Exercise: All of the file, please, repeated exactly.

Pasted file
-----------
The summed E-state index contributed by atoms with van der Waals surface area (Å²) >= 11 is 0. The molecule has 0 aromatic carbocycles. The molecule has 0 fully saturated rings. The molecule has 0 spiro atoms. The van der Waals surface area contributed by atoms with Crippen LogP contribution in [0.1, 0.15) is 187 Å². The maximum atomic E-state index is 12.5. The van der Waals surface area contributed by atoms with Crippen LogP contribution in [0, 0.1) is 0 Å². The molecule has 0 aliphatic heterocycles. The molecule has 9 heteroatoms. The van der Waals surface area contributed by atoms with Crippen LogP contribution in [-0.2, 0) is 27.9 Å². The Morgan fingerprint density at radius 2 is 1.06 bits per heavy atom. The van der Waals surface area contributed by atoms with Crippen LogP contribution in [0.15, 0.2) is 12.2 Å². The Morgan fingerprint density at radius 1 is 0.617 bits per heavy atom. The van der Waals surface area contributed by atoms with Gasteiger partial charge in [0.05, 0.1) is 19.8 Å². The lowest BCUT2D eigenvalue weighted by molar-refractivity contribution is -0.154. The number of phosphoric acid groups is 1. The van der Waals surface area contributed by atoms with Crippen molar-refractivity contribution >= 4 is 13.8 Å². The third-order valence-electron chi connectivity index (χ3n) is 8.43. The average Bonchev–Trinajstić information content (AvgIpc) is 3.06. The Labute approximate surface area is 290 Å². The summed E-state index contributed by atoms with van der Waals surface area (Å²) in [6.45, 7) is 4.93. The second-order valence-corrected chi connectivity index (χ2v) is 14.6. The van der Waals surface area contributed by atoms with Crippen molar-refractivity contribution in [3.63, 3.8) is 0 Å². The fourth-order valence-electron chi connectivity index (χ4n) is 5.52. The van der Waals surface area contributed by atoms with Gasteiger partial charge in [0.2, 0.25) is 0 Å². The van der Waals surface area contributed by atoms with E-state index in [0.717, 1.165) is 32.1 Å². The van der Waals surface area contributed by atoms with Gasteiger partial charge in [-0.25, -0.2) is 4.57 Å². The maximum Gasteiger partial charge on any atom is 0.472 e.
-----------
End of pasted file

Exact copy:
The summed E-state index contributed by atoms with van der Waals surface area (Å²) >= 11 is 0. The molecule has 0 aromatic carbocycles. The molecule has 0 fully saturated rings. The molecule has 0 spiro atoms. The van der Waals surface area contributed by atoms with Crippen LogP contribution in [0.1, 0.15) is 187 Å². The maximum atomic E-state index is 12.5. The van der Waals surface area contributed by atoms with Crippen LogP contribution in [0, 0.1) is 0 Å². The molecule has 0 aliphatic heterocycles. The molecule has 9 heteroatoms. The van der Waals surface area contributed by atoms with Crippen LogP contribution in [-0.2, 0) is 27.9 Å². The Morgan fingerprint density at radius 2 is 1.06 bits per heavy atom. The van der Waals surface area contributed by atoms with Crippen LogP contribution in [0.15, 0.2) is 12.2 Å². The Morgan fingerprint density at radius 1 is 0.617 bits per heavy atom. The van der Waals surface area contributed by atoms with Gasteiger partial charge in [0.05, 0.1) is 19.8 Å². The lowest BCUT2D eigenvalue weighted by molar-refractivity contribution is -0.154. The number of phosphoric acid groups is 1. The van der Waals surface area contributed by atoms with Crippen molar-refractivity contribution >= 4 is 13.8 Å². The third-order valence-electron chi connectivity index (χ3n) is 8.43. The average Bonchev–Trinajstić information content (AvgIpc) is 3.06. The Labute approximate surface area is 290 Å². The summed E-state index contributed by atoms with van der Waals surface area (Å²) in [6.45, 7) is 4.93. The second-order valence-corrected chi connectivity index (χ2v) is 14.6. The van der Waals surface area contributed by atoms with Crippen molar-refractivity contribution in [3.63, 3.8) is 0 Å². The fourth-order valence-electron chi connectivity index (χ4n) is 5.52. The van der Waals surface area contributed by atoms with Gasteiger partial charge in [0.2, 0.25) is 0 Å². The van der Waals surface area contributed by atoms with E-state index in [0.717, 1.165) is 32.1 Å². The van der Waals surface area contributed by atoms with Gasteiger partial charge in [-0.25, -0.2) is 4.57 Å². The maximum Gasteiger partial charge on any atom is 0.472 e.